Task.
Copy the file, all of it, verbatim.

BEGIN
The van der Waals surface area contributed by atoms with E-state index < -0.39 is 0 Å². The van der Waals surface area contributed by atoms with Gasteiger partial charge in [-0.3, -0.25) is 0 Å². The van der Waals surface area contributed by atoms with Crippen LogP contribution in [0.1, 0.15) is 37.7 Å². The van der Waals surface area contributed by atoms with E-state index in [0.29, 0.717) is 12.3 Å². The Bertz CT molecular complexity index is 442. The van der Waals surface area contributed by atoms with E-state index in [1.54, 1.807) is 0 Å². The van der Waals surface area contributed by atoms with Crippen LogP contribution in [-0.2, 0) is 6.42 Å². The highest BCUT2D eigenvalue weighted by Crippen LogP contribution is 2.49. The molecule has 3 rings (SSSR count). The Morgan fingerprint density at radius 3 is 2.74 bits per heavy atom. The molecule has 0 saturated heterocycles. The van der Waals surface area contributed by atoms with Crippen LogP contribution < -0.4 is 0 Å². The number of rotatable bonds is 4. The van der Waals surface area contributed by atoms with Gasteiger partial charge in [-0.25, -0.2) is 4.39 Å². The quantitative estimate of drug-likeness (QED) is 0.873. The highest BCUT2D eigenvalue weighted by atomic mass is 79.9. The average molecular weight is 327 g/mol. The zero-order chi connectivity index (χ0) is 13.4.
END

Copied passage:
The van der Waals surface area contributed by atoms with E-state index < -0.39 is 0 Å². The van der Waals surface area contributed by atoms with Gasteiger partial charge in [-0.3, -0.25) is 0 Å². The van der Waals surface area contributed by atoms with Crippen LogP contribution in [0.1, 0.15) is 37.7 Å². The van der Waals surface area contributed by atoms with E-state index in [0.29, 0.717) is 12.3 Å². The Bertz CT molecular complexity index is 442. The van der Waals surface area contributed by atoms with E-state index in [1.54, 1.807) is 0 Å². The van der Waals surface area contributed by atoms with Crippen LogP contribution in [-0.2, 0) is 6.42 Å². The highest BCUT2D eigenvalue weighted by Crippen LogP contribution is 2.49. The molecule has 3 rings (SSSR count). The Morgan fingerprint density at radius 3 is 2.74 bits per heavy atom. The molecule has 0 saturated heterocycles. The van der Waals surface area contributed by atoms with Crippen LogP contribution < -0.4 is 0 Å². The number of rotatable bonds is 4. The van der Waals surface area contributed by atoms with Gasteiger partial charge in [-0.25, -0.2) is 4.39 Å². The quantitative estimate of drug-likeness (QED) is 0.873. The highest BCUT2D eigenvalue weighted by atomic mass is 79.9. The average molecular weight is 327 g/mol. The zero-order chi connectivity index (χ0) is 13.4.